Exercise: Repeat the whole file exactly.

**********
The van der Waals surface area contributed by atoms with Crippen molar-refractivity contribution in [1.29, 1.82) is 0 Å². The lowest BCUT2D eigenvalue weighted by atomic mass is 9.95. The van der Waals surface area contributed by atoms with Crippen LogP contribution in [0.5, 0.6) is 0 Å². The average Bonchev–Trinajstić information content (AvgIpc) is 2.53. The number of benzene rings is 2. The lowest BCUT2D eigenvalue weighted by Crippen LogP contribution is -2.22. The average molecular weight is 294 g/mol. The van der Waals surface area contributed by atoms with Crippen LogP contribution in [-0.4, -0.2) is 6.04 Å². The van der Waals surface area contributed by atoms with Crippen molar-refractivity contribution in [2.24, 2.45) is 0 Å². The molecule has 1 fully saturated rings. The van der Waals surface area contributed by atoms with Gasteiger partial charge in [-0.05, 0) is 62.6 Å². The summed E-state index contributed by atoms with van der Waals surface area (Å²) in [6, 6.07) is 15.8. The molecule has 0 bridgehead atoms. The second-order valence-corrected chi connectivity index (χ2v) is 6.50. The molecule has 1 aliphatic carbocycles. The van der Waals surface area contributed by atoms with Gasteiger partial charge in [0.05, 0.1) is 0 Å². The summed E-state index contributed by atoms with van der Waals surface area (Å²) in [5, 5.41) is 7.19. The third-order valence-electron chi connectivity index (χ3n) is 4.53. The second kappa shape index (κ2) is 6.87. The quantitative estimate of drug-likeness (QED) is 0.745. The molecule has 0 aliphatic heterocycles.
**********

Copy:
The van der Waals surface area contributed by atoms with Crippen molar-refractivity contribution in [1.29, 1.82) is 0 Å². The lowest BCUT2D eigenvalue weighted by atomic mass is 9.95. The van der Waals surface area contributed by atoms with Crippen LogP contribution in [0.5, 0.6) is 0 Å². The average Bonchev–Trinajstić information content (AvgIpc) is 2.53. The number of benzene rings is 2. The lowest BCUT2D eigenvalue weighted by Crippen LogP contribution is -2.22. The average molecular weight is 294 g/mol. The van der Waals surface area contributed by atoms with Crippen LogP contribution in [-0.4, -0.2) is 6.04 Å². The van der Waals surface area contributed by atoms with Crippen molar-refractivity contribution in [2.24, 2.45) is 0 Å². The molecule has 1 fully saturated rings. The van der Waals surface area contributed by atoms with Gasteiger partial charge in [-0.05, 0) is 62.6 Å². The summed E-state index contributed by atoms with van der Waals surface area (Å²) in [6, 6.07) is 15.8. The molecule has 0 bridgehead atoms. The second-order valence-corrected chi connectivity index (χ2v) is 6.50. The molecule has 1 aliphatic carbocycles. The van der Waals surface area contributed by atoms with Gasteiger partial charge in [0.05, 0.1) is 0 Å². The summed E-state index contributed by atoms with van der Waals surface area (Å²) in [5, 5.41) is 7.19. The third-order valence-electron chi connectivity index (χ3n) is 4.53. The second kappa shape index (κ2) is 6.87. The quantitative estimate of drug-likeness (QED) is 0.745. The molecule has 0 aliphatic heterocycles.